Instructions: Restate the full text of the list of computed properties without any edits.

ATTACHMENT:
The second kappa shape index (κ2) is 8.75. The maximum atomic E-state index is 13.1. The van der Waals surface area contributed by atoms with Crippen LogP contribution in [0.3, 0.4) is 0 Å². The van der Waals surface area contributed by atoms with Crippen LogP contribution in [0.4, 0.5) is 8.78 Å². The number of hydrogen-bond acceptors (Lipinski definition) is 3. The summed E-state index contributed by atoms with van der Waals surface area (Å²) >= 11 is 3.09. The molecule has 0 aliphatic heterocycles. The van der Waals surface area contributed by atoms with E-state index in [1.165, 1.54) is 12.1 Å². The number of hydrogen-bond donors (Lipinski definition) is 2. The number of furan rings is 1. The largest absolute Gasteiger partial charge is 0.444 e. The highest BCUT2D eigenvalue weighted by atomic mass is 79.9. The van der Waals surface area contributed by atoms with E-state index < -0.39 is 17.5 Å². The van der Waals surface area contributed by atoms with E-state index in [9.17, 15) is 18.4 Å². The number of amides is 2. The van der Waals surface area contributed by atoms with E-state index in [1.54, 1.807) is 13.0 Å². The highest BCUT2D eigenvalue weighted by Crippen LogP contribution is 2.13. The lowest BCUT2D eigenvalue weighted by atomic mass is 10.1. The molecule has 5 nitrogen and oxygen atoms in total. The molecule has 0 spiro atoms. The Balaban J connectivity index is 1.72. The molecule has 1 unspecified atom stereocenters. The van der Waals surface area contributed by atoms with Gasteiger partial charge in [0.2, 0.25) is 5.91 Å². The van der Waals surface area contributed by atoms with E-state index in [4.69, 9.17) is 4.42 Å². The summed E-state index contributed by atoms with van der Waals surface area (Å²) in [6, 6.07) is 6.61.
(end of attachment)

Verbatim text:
The second kappa shape index (κ2) is 8.75. The maximum atomic E-state index is 13.1. The van der Waals surface area contributed by atoms with Crippen LogP contribution in [0.3, 0.4) is 0 Å². The van der Waals surface area contributed by atoms with Crippen LogP contribution in [0.4, 0.5) is 8.78 Å². The number of hydrogen-bond acceptors (Lipinski definition) is 3. The summed E-state index contributed by atoms with van der Waals surface area (Å²) >= 11 is 3.09. The molecule has 0 aliphatic heterocycles. The van der Waals surface area contributed by atoms with E-state index in [1.165, 1.54) is 12.1 Å². The number of hydrogen-bond donors (Lipinski definition) is 2. The number of furan rings is 1. The largest absolute Gasteiger partial charge is 0.444 e. The highest BCUT2D eigenvalue weighted by atomic mass is 79.9. The van der Waals surface area contributed by atoms with E-state index < -0.39 is 17.5 Å². The van der Waals surface area contributed by atoms with E-state index in [9.17, 15) is 18.4 Å². The number of amides is 2. The van der Waals surface area contributed by atoms with E-state index in [1.54, 1.807) is 13.0 Å². The highest BCUT2D eigenvalue weighted by Crippen LogP contribution is 2.13. The lowest BCUT2D eigenvalue weighted by atomic mass is 10.1. The molecule has 5 nitrogen and oxygen atoms in total. The molecule has 0 spiro atoms. The Balaban J connectivity index is 1.72. The molecule has 1 unspecified atom stereocenters. The van der Waals surface area contributed by atoms with Gasteiger partial charge in [0.2, 0.25) is 5.91 Å². The van der Waals surface area contributed by atoms with E-state index in [4.69, 9.17) is 4.42 Å². The summed E-state index contributed by atoms with van der Waals surface area (Å²) in [6, 6.07) is 6.61.